The 2018 A-level results in the Department of Education, Sport and Culture’s (DESC) five secondary schools once again reflect a record standard of achievement for pupils.
There has been a considerable increase in the percentage of pupils gaining the higher grades of A*-B when compared with all previous years. The overall pass rate (A*-E) of 98.4% is also up on last year.
As only a very small minority of pupils took AS levels, these are not included in the Department’s overall analysis.
In DESC’s five secondary schools, around 350 Year 13 pupils were entered for around 1,000 A-levels in nearly 50 subjects.
Some of the key details from the results analysed today are as follows:
- The percentage of passes at the higher grades of A*-B was 51.1%, an increase of 5% on last year and the highest since recent records began in 2010
- 7.3% of Island pupils achieved the A* grade, in line with last year and the higher than most previous years
- The Island’s overall A-level pass rate (A*-E) was 98.4%, this is up on last year and broadly in line with previous years
- Through continuing sixth form collaboration across secondary schools, the breadth of subjects available has remained wide, with new subjects such as Global Perspectives and Business Enterprise on offer to pupils across the Island
- Performance was particularly high in Business Studies, Music, and Psychology.
- It is expected that around 70% of pupils will take up places at university, with around 25% entering full time employment or pursuing apprenticeship or internship in different sectors on the Island
- A-levels have undergone significant changes in recent years with most qualifications moving from consisting of part coursework and part examined components to full examined linear courses. This has presented particular challenges for staff and pupils.
Across the Island, individual pupils have achieved outstanding results, with several pupils recording up to four grade A* and A passes.
Joel Smith, School Improvement Adviser with DESC, said:
'All five secondary schools have been in contact today, and their feedback is very encouraging. The vast majority of pupils have received positive outcomes, and have been able to pursue their chosen pathway or destination in education, employment or training.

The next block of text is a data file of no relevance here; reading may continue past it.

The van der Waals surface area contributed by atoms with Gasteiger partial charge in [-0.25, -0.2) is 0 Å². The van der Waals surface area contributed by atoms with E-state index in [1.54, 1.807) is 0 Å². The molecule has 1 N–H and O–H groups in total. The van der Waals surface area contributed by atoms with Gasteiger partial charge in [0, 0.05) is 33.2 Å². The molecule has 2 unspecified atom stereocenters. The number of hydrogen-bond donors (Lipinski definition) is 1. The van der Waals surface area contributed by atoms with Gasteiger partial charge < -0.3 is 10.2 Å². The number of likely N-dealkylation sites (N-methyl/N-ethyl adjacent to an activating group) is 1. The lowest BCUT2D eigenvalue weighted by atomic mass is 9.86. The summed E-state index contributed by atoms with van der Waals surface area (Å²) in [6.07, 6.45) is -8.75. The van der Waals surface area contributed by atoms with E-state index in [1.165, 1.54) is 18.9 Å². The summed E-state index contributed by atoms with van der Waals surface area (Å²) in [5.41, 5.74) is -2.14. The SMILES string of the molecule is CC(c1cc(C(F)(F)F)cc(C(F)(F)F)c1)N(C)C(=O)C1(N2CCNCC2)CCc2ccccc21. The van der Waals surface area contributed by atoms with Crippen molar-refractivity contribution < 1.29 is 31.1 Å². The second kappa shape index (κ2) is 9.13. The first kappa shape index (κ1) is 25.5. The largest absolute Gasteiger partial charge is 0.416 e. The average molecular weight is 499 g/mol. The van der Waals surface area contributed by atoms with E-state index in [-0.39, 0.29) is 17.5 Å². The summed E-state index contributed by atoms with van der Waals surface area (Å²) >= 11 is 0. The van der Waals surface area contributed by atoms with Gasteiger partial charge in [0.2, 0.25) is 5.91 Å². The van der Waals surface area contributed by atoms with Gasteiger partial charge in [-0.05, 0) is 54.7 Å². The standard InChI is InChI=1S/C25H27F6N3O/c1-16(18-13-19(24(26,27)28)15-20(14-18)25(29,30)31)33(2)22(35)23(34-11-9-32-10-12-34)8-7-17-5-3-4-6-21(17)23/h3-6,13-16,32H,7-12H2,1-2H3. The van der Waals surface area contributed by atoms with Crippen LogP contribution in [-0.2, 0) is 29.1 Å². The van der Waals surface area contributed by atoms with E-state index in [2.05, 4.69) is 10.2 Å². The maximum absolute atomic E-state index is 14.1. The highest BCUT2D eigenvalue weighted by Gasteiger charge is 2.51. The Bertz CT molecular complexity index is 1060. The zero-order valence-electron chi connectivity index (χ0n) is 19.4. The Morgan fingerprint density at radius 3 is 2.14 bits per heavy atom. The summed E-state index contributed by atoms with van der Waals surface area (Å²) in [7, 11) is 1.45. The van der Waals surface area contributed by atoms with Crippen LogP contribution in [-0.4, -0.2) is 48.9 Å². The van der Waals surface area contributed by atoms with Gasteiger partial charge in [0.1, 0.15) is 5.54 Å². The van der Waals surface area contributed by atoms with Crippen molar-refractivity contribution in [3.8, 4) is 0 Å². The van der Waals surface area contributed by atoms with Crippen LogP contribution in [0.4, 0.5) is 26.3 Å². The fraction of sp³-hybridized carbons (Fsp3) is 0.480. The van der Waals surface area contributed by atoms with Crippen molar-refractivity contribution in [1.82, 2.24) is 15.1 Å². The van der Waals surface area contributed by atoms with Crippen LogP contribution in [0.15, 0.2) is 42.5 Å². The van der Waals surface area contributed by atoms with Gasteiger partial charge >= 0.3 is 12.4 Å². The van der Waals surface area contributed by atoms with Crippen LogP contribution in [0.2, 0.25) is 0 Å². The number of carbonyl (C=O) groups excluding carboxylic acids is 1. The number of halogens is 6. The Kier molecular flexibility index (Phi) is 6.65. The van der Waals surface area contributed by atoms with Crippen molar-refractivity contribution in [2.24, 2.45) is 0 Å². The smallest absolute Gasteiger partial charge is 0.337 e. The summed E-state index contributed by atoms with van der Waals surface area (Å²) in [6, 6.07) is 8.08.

'Results today reflect the continued strength of the Island’s education system in terms of academic outcomes, broad curriculum offer, and life choices for young people.'
Headteachers have remarked on the high attainment and excellent achievement of particular pupils.
One pupil at Ramsey Grammar School achieved four A*s and will attend the University of St Andrews to study a Masters in Mathematics. Another pupil who has overcome significant personal hardship during this year and has achieved two As and one B grade.
A Ballakermeen pupil who arrived on the Island a few years ago unable to speak any English has attained A and B grades, one of which was in English Literature. Much must go down to individual determination and being guided effectively by the school’s teachers and learning support team.
Graham Cregeen MHK, Minister for Education, Sport and Culture, was very pleased with the overall results. He said:
'I would like to congratulate all pupils receiving results today. A-level outcomes are extremely important for the future of the Isle of Man. They represent a great deal of effort and commitment on the part of pupils and staff, as well as considerable support from parents.
'I’d like to thank teaching and support staff for their hard work as enablers for young people, and for coming into school to offer advice and guidance to pupils today.
'For all decisions pupils choose to take, whether that’s taking up university and college places or entering the employment sector, I wish them every success in their continuing lifelong learning.'
It should be noted that these results for the Isle of Man are provisional and not directly comparable with the results published in other parts of the UK. The initial results from England, Wales and Northern Ireland relate to all entrants and include mature pupils and pupils in colleges and independent schools, whereas the Isle of Man data relates solely to 18 year olds in DESC’s five secondary schools.